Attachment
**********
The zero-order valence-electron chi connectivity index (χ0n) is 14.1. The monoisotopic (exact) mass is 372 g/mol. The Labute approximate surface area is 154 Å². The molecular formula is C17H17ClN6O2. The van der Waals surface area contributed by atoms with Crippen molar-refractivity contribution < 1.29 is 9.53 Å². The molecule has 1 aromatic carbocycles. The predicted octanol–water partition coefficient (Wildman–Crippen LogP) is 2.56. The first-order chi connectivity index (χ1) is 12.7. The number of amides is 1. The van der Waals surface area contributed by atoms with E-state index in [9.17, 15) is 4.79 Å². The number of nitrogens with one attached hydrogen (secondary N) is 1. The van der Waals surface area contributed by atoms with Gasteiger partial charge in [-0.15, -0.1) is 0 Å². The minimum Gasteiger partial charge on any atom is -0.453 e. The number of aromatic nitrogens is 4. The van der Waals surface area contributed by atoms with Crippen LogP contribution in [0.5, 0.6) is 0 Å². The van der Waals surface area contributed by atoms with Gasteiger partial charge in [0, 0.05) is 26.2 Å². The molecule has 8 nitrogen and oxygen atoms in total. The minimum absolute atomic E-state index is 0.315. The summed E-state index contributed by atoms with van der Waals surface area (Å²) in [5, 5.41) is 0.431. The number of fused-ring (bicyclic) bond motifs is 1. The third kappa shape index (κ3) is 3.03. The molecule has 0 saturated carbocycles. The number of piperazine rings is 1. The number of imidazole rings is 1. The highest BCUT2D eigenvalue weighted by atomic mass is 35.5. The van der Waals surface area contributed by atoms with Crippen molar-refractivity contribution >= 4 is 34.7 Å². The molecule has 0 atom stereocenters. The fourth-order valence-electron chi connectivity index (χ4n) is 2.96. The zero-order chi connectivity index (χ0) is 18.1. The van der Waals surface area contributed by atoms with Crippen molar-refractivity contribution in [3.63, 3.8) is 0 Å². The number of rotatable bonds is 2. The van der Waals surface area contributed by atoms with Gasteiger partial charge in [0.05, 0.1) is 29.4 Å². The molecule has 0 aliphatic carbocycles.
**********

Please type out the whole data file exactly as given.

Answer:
The zero-order valence-electron chi connectivity index (χ0n) is 14.1. The monoisotopic (exact) mass is 372 g/mol. The Labute approximate surface area is 154 Å². The molecular formula is C17H17ClN6O2. The van der Waals surface area contributed by atoms with Crippen molar-refractivity contribution < 1.29 is 9.53 Å². The molecule has 1 aromatic carbocycles. The predicted octanol–water partition coefficient (Wildman–Crippen LogP) is 2.56. The first-order chi connectivity index (χ1) is 12.7. The number of amides is 1. The van der Waals surface area contributed by atoms with E-state index in [9.17, 15) is 4.79 Å². The number of nitrogens with one attached hydrogen (secondary N) is 1. The van der Waals surface area contributed by atoms with Gasteiger partial charge in [-0.15, -0.1) is 0 Å². The minimum Gasteiger partial charge on any atom is -0.453 e. The number of aromatic nitrogens is 4. The van der Waals surface area contributed by atoms with Crippen LogP contribution in [0.5, 0.6) is 0 Å². The van der Waals surface area contributed by atoms with Gasteiger partial charge in [0, 0.05) is 26.2 Å². The molecule has 8 nitrogen and oxygen atoms in total. The minimum absolute atomic E-state index is 0.315. The summed E-state index contributed by atoms with van der Waals surface area (Å²) in [5, 5.41) is 0.431. The number of fused-ring (bicyclic) bond motifs is 1. The third kappa shape index (κ3) is 3.03. The molecule has 0 saturated carbocycles. The number of piperazine rings is 1. The number of imidazole rings is 1. The highest BCUT2D eigenvalue weighted by atomic mass is 35.5. The van der Waals surface area contributed by atoms with Crippen molar-refractivity contribution >= 4 is 34.7 Å². The molecule has 0 atom stereocenters. The fourth-order valence-electron chi connectivity index (χ4n) is 2.96. The zero-order chi connectivity index (χ0) is 18.1. The van der Waals surface area contributed by atoms with Crippen molar-refractivity contribution in [3.63, 3.8) is 0 Å². The number of rotatable bonds is 2. The van der Waals surface area contributed by atoms with Gasteiger partial charge in [0.05, 0.1) is 29.4 Å². The molecule has 0 aliphatic carbocycles.